Take the 2-minute tour ×
Mathematics Stack Exchange is a question and answer site for people studying math at any level and professionals in related fields. It's 100% free, no registration required.

Obtain an Upper Bound for |$\int_\gamma (z^2 + 2)^{-1} $| when $ \gamma $ is the line segment from 0 to 1 + i.

So far I have determined $ \gamma = te^{i\pi/4} $ and the length of $\gamma = \sqrt{2}$

Now using the estimation lemma I have to determine a value for M but I am not sure how to go about this.

share|improve this question
add comment

2 Answers

You want the choose the largest value of the function $$\frac{1}{|z^2 + 2|}$$ on the line from $0$ to $1+i$. One useful way to view these problems is to geometrically interpret them.

The image of the line $\gamma$ under the function $z^2$ is given by the vertical line from $0$ to $2$. How do I know this? The line $\gamma$ forms angle $\frac{\pi}{4}$ with the real axis. The function $z^2$ doubles the angle as measured from the real axis so that $\gamma$ is taken to a line with angle $\frac{\pi}{2}$, i.e. the vertical line. The function also squares magnitudes so that the endpoint with original magnitude $\sqrt{2}$ now has magnitude $\sqrt{2}^2 = 2$. It is now easy to see that the value of $|z^2 + 2|$ will be minimized when $z=0$ so that the maximum of $$\frac{1}{|z^2 + 2|}$$ on $\gamma$ is precisely $\frac{1}{2}$.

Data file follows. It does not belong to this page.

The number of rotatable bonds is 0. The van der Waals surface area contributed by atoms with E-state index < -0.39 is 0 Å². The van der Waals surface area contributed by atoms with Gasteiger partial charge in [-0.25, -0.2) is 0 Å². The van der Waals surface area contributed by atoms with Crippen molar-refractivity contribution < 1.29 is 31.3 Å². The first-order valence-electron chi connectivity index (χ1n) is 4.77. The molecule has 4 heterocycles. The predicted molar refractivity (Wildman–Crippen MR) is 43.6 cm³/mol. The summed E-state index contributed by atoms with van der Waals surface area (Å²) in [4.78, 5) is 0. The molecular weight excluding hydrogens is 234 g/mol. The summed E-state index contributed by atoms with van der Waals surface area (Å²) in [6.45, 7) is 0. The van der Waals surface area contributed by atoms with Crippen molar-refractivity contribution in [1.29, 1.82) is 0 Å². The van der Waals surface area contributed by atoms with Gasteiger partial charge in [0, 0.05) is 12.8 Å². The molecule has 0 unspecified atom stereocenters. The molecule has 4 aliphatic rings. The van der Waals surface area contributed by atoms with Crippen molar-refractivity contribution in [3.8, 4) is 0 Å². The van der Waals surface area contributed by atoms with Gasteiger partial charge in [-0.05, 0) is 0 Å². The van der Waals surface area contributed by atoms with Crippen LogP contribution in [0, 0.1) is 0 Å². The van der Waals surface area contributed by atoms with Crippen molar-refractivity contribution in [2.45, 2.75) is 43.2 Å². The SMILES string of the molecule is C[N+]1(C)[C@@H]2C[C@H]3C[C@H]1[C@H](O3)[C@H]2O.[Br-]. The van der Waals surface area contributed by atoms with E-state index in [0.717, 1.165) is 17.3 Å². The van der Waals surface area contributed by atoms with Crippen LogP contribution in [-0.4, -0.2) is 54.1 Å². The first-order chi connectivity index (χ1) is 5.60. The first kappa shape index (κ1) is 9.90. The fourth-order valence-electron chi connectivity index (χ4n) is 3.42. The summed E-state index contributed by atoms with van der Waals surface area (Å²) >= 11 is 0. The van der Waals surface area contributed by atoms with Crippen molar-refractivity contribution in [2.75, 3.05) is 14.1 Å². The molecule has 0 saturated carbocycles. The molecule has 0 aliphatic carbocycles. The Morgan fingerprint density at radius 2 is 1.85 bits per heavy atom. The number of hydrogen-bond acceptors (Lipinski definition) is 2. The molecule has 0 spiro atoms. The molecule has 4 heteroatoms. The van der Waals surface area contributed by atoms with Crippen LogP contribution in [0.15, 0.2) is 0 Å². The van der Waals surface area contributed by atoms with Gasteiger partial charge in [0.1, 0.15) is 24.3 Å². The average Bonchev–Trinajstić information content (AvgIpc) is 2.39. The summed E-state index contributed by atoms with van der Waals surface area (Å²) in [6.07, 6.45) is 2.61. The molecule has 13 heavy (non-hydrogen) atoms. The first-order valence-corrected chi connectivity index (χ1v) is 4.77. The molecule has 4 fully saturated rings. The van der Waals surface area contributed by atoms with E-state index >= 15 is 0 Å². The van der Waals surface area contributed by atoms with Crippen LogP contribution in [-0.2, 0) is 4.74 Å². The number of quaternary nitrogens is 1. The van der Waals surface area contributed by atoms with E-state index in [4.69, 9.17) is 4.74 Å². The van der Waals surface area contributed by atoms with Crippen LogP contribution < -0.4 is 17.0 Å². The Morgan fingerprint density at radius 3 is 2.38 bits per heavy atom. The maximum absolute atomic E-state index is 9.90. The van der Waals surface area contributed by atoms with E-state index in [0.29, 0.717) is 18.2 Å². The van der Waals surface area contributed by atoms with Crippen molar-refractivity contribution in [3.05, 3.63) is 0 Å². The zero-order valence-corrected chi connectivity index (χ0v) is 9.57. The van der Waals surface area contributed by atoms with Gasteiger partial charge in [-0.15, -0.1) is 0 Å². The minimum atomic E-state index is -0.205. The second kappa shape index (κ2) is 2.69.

share|improve this answer
add comment

Let $z=t+it$, $\ \ $ $0\le t \le 1$. Then $$|\frac{1}{1+z^2}|=|\frac{1}{2+t^2+2it-t^2}|=|\frac{1}{2+2it}|=\frac{1}{ 2 \sqrt{1+t^2}} \ .$$ The maximum value is at $t=0$.

share|improve this answer
add comment

Your Answer

 
discard

By posting your answer, you agree to the privacy policy and terms of service.

Not the answer you're looking for? Browse other questions tagged or ask your own question.